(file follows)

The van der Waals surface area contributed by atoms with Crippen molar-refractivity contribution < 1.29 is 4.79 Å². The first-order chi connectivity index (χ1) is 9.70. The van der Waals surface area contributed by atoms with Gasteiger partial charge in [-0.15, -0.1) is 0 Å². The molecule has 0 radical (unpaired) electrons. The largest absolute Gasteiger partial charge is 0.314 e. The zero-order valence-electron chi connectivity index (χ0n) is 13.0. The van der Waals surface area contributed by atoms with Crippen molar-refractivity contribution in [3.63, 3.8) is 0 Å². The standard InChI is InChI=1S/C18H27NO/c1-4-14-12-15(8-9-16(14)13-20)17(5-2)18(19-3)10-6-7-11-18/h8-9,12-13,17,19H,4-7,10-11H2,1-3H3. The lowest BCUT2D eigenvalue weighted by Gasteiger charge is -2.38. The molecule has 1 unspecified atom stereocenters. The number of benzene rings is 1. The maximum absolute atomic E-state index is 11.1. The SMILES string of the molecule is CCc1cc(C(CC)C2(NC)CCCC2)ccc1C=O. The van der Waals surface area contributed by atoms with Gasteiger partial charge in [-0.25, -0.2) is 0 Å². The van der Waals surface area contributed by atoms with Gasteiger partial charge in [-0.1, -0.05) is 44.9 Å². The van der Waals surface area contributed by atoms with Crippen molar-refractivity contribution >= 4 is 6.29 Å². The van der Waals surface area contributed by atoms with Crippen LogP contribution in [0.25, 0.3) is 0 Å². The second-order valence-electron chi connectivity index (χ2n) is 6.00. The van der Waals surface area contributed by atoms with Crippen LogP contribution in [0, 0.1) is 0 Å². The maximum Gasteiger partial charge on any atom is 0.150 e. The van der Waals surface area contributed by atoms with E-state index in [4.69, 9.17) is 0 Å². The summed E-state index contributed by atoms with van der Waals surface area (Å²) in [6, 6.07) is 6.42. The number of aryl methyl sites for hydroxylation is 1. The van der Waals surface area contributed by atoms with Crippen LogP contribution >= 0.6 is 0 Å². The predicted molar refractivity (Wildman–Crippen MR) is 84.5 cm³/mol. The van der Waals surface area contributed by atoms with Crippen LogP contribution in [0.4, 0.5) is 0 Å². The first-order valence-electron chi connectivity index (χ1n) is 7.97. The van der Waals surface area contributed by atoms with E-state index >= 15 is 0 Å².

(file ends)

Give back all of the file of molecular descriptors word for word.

The van der Waals surface area contributed by atoms with Crippen molar-refractivity contribution < 1.29 is 4.79 Å². The first-order chi connectivity index (χ1) is 9.70. The van der Waals surface area contributed by atoms with Gasteiger partial charge in [-0.15, -0.1) is 0 Å². The molecule has 0 radical (unpaired) electrons. The largest absolute Gasteiger partial charge is 0.314 e. The zero-order valence-electron chi connectivity index (χ0n) is 13.0. The van der Waals surface area contributed by atoms with Crippen molar-refractivity contribution in [3.63, 3.8) is 0 Å². The standard InChI is InChI=1S/C18H27NO/c1-4-14-12-15(8-9-16(14)13-20)17(5-2)18(19-3)10-6-7-11-18/h8-9,12-13,17,19H,4-7,10-11H2,1-3H3. The lowest BCUT2D eigenvalue weighted by Gasteiger charge is -2.38. The molecule has 1 unspecified atom stereocenters. The number of benzene rings is 1. The maximum absolute atomic E-state index is 11.1. The SMILES string of the molecule is CCc1cc(C(CC)C2(NC)CCCC2)ccc1C=O. The van der Waals surface area contributed by atoms with Gasteiger partial charge in [-0.25, -0.2) is 0 Å². The van der Waals surface area contributed by atoms with Gasteiger partial charge in [-0.1, -0.05) is 44.9 Å². The van der Waals surface area contributed by atoms with Crippen molar-refractivity contribution >= 4 is 6.29 Å². The van der Waals surface area contributed by atoms with Crippen LogP contribution in [0.25, 0.3) is 0 Å². The second-order valence-electron chi connectivity index (χ2n) is 6.00. The van der Waals surface area contributed by atoms with Crippen LogP contribution in [0, 0.1) is 0 Å². The maximum Gasteiger partial charge on any atom is 0.150 e. The van der Waals surface area contributed by atoms with E-state index in [4.69, 9.17) is 0 Å². The summed E-state index contributed by atoms with van der Waals surface area (Å²) in [6, 6.07) is 6.42. The number of aryl methyl sites for hydroxylation is 1. The van der Waals surface area contributed by atoms with Crippen LogP contribution >= 0.6 is 0 Å². The predicted molar refractivity (Wildman–Crippen MR) is 84.5 cm³/mol. The van der Waals surface area contributed by atoms with Crippen LogP contribution in [0.4, 0.5) is 0 Å². The first-order valence-electron chi connectivity index (χ1n) is 7.97. The van der Waals surface area contributed by atoms with E-state index >= 15 is 0 Å².